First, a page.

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I'm trying to implement some basic entities using Hibernate/JPA. Initially the code was deployed on MySQL and was working fine. Now, I'm porting it over to use PostgreSQL. In MySQL, my entity class defines its primary key as an auto-incrementing long value with the following syntax:

    @Id
    @GeneratedValue(strategy = GenerationType.AUTO)
    private Long id;

However, I've found that I get errors with PostgreSQL when I try and insert numerous records at a time. What do I need to annotate my primary key with to get the same auto-incrementing behavior in PostgreSQL as I have with MySQL? Thanks for any help you can provide!

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GenerationType.AUTO shouldn't cause an issue with any database. Can you post the exception and / or your insertion code? It's worth noting that on MySQL, GenerationType.AUTO converts to the increment type whereas on PostgreSQL, it uses sequence by default. See the doc here docs.jboss.org/hibernate/core/3.5/reference/en/html/… for a description –  ig0774 May 13 '10 at 0:34
    
I'll try that once more and then post the exception I'm getting. The way I have my entity classes setup is to have an abstract base class with the id defined and the @MappedSuperclass annotation on it, and then derive the rest of my entities from there. Do you think that will create a problem in PostgreSQL? –  Shadowman May 13 '10 at 13:10
    
Are you inserting with JPA persist() and merge() or direct SQL? GenerationType.AUTO means "the persistence provider should pick an appropriate strategy" (JPA 2.0 Final Release, Section 11.1.17). It does not necessarily imply a sequence relation. Only GenerationType.SEQUENCE forces the JPA provider to use a sequence. The question is currently too vague to be sure, but perhaps Hibernate decided to generate id with a table under Postgres and perhaps you're running SQL expecting a nonexistent default sequence value for column id. Please show the Postgres relations (psql's \d). –  Dan LaRocque May 13 '10 at 17:15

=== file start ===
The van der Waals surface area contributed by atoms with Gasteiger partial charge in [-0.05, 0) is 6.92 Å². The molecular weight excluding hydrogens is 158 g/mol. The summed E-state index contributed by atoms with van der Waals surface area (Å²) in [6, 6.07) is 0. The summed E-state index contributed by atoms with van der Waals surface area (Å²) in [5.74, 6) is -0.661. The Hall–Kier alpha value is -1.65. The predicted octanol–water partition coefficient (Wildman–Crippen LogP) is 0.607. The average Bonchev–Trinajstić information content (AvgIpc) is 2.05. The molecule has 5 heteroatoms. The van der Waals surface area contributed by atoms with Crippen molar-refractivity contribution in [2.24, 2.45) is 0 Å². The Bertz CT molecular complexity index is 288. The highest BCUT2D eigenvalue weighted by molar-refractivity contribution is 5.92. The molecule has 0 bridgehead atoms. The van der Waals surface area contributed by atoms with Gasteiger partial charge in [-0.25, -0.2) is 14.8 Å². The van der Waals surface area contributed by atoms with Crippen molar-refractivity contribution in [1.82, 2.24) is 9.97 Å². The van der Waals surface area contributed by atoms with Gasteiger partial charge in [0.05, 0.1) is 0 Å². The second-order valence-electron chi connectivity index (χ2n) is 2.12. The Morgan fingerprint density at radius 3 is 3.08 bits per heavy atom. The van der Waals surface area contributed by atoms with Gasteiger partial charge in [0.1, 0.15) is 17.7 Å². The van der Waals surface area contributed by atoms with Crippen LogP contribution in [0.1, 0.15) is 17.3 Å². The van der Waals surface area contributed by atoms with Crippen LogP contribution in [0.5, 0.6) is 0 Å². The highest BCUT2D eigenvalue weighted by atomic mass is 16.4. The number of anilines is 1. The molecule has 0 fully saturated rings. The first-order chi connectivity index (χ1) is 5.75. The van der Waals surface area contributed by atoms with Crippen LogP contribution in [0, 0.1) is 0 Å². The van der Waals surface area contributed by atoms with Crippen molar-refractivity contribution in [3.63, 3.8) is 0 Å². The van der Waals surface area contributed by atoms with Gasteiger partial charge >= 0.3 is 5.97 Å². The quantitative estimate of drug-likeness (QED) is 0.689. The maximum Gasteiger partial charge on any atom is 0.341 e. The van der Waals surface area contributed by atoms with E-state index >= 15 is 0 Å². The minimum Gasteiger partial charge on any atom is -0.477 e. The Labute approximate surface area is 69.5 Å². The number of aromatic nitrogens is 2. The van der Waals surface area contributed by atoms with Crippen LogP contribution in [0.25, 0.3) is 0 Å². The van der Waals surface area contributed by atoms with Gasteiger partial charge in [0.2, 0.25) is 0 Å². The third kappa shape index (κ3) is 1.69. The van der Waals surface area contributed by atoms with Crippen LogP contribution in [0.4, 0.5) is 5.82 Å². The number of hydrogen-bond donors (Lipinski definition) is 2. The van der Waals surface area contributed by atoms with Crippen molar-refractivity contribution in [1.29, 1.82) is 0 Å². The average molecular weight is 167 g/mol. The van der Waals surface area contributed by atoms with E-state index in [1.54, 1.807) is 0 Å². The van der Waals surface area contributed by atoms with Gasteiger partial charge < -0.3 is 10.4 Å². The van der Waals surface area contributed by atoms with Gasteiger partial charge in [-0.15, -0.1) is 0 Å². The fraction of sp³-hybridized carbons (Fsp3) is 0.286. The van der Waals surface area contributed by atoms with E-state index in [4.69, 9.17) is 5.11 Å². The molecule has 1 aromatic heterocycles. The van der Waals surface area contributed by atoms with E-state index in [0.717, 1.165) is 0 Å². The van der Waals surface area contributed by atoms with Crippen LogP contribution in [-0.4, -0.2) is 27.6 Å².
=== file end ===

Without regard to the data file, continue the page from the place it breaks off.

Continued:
I'm generating 100 test rows using a for loop. I create each entity and set every value except for the id (primary key) and then perform a JPA persist() to store it. I'll increase the loglevel and get more information to post. Thanks! –  Shadowman May 14 '10 at 14:13
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2 Answers

GenerationType.IDENTITY

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That's the trick! Thanks. –  Piotr Gwiazda Jun 2 '10 at 12:53
    
What a legend! This worked for me on my @MappedSuperclass :) –  Markus Coetzee Apr 6 '13 at 22:19
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up vote 7 down vote accepted

I've solved the issue. Previously -- in my MySQL implementation -- I made use of an abstract base class with the following signature:

@MappedSuperclass
public abstract class AbstractDomainEntity implements Serializable {

    @Id
    @GeneratedValue(strategy = GenerationType.AUTO)
    private Long id = null;

        ...
}

...and then I extended this in each of my remaining entities. I've since pushed this attribute down into the entities themselves, and configured the @GenerationType as SEQUENCE. For example:

public class UserProfileBean extends AbstractIdentifiedDomainEntitiy {

    @Id
    @GeneratedValue(strategy = GenerationType.SEQUENCE, generator = "profile_seq")
    @SequenceGenerator(name = "profile_seq", sequenceName = "profile_seq")
    private Long id = null;

        ...
}

By doing so, the proper sequences are being generated and utilized within Hibernate/JPA and PostgreSQL. Before, even if I declared the GenerationType as Sequence, none was being created. Thanks for all of your help and advice in this matter!

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Sometimes is needed to escape the names and put quotes like: name = "\"profile_seq\"" –  Christian Vielma Oct 3 '12 at 15:44
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